I attended a very stimulating, thought-provoking and exhausting event yesterday, to discuss the possible implementation of an e-information infrastructure for arts and humanities. It was organised by the Research Information Network (RIN) and Arts and Humanities Research Council (AHRC). E-information infrastructures include all kinds of digital content resources and the infrastructure than underpins them.
The day was so full, and covered so much, that it is difficult to summarise. A number of projects were presented, including Research Portals in the Arts and Humanities (RePAH), Gathering Evidence: Current ICT use and Future Needs for Arts and Humanities Researchers, Peer Review of Digital Resources and Log Analysis of Internet Resources (LAIRAH).
I thought I would just list some of the key points that were made, areas that were discussed and general conclusions reached. This is not a comprehensive record of the discussion but just my impression of the points that came up:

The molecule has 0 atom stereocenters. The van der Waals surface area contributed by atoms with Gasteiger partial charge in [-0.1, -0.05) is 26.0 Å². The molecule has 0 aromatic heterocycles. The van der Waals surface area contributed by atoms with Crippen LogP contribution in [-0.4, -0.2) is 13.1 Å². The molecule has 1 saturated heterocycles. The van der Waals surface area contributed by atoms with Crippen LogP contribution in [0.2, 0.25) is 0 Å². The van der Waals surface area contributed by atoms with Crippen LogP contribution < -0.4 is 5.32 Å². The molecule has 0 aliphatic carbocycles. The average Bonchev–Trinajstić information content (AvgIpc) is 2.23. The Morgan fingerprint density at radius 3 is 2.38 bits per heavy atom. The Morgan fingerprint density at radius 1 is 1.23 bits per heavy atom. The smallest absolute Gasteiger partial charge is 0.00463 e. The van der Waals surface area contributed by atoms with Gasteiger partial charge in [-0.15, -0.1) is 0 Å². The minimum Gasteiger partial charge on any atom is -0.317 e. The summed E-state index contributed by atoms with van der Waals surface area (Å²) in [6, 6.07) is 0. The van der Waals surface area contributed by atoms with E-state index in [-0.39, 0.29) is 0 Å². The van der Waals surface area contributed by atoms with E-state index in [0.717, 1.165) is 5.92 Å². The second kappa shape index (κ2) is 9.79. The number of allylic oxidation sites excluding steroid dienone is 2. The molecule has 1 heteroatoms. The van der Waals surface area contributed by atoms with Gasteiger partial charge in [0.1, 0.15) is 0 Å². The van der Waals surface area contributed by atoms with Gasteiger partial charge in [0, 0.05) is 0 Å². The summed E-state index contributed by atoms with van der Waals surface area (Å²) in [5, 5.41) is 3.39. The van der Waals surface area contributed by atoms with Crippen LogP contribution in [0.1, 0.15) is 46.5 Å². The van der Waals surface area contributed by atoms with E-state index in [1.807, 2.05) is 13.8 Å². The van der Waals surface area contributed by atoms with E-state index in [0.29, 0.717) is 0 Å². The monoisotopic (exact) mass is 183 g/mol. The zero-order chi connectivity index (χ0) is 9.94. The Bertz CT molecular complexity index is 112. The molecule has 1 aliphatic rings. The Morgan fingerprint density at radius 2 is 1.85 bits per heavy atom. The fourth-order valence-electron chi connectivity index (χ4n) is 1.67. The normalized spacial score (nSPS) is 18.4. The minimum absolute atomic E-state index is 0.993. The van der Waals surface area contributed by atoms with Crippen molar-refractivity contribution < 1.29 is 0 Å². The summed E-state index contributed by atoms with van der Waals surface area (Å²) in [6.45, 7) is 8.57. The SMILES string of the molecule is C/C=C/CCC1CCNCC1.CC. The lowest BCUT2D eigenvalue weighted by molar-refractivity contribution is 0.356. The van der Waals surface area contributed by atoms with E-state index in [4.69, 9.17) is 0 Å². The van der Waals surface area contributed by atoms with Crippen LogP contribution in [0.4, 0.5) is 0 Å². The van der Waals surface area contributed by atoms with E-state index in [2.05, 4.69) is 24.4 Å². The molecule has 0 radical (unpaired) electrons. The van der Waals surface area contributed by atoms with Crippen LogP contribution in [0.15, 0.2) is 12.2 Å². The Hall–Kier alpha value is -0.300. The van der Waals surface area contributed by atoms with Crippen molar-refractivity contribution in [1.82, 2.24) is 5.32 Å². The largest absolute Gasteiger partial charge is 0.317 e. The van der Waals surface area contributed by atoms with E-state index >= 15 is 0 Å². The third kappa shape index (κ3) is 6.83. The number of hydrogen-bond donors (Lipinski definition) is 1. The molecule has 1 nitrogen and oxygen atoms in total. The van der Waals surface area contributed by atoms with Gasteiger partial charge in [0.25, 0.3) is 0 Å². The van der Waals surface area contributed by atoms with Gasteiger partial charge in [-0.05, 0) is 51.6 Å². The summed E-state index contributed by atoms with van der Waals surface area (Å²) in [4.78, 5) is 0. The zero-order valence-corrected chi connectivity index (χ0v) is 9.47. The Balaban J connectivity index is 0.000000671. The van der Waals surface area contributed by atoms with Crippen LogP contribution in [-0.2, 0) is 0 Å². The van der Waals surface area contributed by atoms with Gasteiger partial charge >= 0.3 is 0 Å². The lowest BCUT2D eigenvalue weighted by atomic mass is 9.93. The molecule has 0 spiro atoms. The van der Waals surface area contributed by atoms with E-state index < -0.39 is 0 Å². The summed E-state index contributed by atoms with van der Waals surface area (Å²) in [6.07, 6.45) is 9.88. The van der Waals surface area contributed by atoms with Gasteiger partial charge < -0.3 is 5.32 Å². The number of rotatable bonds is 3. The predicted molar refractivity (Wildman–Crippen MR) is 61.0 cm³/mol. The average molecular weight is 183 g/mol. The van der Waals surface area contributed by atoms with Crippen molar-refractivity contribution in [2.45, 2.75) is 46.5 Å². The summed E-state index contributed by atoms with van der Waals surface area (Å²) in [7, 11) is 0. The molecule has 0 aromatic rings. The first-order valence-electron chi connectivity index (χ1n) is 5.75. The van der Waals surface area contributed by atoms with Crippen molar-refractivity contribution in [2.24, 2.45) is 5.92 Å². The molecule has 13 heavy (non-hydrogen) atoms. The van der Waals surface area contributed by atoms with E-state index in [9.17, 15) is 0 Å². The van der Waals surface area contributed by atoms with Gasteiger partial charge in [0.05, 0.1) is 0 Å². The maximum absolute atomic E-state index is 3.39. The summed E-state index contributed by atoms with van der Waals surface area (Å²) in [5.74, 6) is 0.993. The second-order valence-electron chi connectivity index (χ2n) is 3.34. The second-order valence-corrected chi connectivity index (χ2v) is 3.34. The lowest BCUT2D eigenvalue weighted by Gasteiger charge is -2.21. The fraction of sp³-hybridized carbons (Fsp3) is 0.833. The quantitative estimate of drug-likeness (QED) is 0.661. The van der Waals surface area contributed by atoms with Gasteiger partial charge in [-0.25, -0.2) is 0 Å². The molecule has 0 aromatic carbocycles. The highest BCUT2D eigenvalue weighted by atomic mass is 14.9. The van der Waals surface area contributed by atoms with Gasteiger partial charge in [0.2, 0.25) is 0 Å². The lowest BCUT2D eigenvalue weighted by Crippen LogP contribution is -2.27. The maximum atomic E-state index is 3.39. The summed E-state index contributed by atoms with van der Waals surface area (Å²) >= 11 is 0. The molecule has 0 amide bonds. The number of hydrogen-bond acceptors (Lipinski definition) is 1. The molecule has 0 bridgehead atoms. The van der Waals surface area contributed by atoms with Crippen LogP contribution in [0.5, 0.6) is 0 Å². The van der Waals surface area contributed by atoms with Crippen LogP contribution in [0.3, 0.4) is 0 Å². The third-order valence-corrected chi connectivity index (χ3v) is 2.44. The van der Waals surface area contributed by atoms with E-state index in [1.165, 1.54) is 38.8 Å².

- The arts and humanities research community is diverse heterogeneous and complex and so it is very difficult to characterise and to come up with a set of needs and wants.
- The question was raised as to whether we can really talk about an arts and humanities community at all
- Libraries and archives play a critical role but the library focus will need to extend beyond books and journals
- Institutional repositories will come to play a key role
- We are not really clear where we are at present in terms of the research landscape, let alone where we are going. There is currently no clear direction.
- We would benefit from a clear map of resources available and the various organisations that provide data, advice and support
- We do not think enough about issues of re-usability of resources
- Interoperability is of paramount importance
- Sustainability is a key issue. We do not continue to care for, update and generally make the most of many research outputs. Not enough attention is paid to the benefits of a project after the funding has finished
- Evidence of use and evidence of value are different things, and should be treated separately. We do not have enough information about either, especially evidence of value
- The gathering and analysis of evidence is key
- An e-information infrastructure must be user-driven, though it was acknowledged that users do not always know what they want or need (and cannot predict what might be available to them in the future)
- Amalgamated resources are hugely important
- Researchers will take up and use digital resources when they are readily available
- It may be that we don